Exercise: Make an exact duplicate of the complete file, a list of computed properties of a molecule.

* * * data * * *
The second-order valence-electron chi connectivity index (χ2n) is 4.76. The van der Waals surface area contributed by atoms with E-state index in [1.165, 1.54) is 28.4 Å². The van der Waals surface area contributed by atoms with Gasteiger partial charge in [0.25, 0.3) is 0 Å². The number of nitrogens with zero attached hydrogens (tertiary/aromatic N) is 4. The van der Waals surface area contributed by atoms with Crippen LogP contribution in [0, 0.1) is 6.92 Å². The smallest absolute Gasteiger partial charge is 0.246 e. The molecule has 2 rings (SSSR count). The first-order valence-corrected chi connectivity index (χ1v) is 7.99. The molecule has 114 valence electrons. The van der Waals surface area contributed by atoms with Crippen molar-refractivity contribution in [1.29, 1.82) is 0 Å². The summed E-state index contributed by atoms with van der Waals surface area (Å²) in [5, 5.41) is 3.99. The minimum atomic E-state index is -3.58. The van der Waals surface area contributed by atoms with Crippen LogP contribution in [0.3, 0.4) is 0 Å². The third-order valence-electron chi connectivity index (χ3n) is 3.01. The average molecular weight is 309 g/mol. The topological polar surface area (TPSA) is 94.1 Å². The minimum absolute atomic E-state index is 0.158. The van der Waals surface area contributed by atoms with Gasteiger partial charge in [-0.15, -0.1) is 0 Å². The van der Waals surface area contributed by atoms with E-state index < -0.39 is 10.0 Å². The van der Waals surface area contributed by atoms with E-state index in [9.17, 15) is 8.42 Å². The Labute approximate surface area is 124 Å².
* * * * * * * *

The second-order valence-electron chi connectivity index (χ2n) is 4.76. The van der Waals surface area contributed by atoms with E-state index in [1.165, 1.54) is 28.4 Å². The van der Waals surface area contributed by atoms with Gasteiger partial charge in [0.25, 0.3) is 0 Å². The number of nitrogens with zero attached hydrogens (tertiary/aromatic N) is 4. The van der Waals surface area contributed by atoms with Crippen LogP contribution in [0, 0.1) is 6.92 Å². The smallest absolute Gasteiger partial charge is 0.246 e. The molecule has 2 rings (SSSR count). The first-order valence-corrected chi connectivity index (χ1v) is 7.99. The molecule has 114 valence electrons. The van der Waals surface area contributed by atoms with Crippen molar-refractivity contribution in [1.29, 1.82) is 0 Å². The summed E-state index contributed by atoms with van der Waals surface area (Å²) in [5, 5.41) is 3.99. The minimum atomic E-state index is -3.58. The van der Waals surface area contributed by atoms with Crippen LogP contribution in [0.3, 0.4) is 0 Å². The third-order valence-electron chi connectivity index (χ3n) is 3.01. The average molecular weight is 309 g/mol. The topological polar surface area (TPSA) is 94.1 Å². The minimum absolute atomic E-state index is 0.158. The van der Waals surface area contributed by atoms with Gasteiger partial charge in [-0.15, -0.1) is 0 Å². The van der Waals surface area contributed by atoms with E-state index < -0.39 is 10.0 Å². The van der Waals surface area contributed by atoms with E-state index in [9.17, 15) is 8.42 Å². The Labute approximate surface area is 124 Å².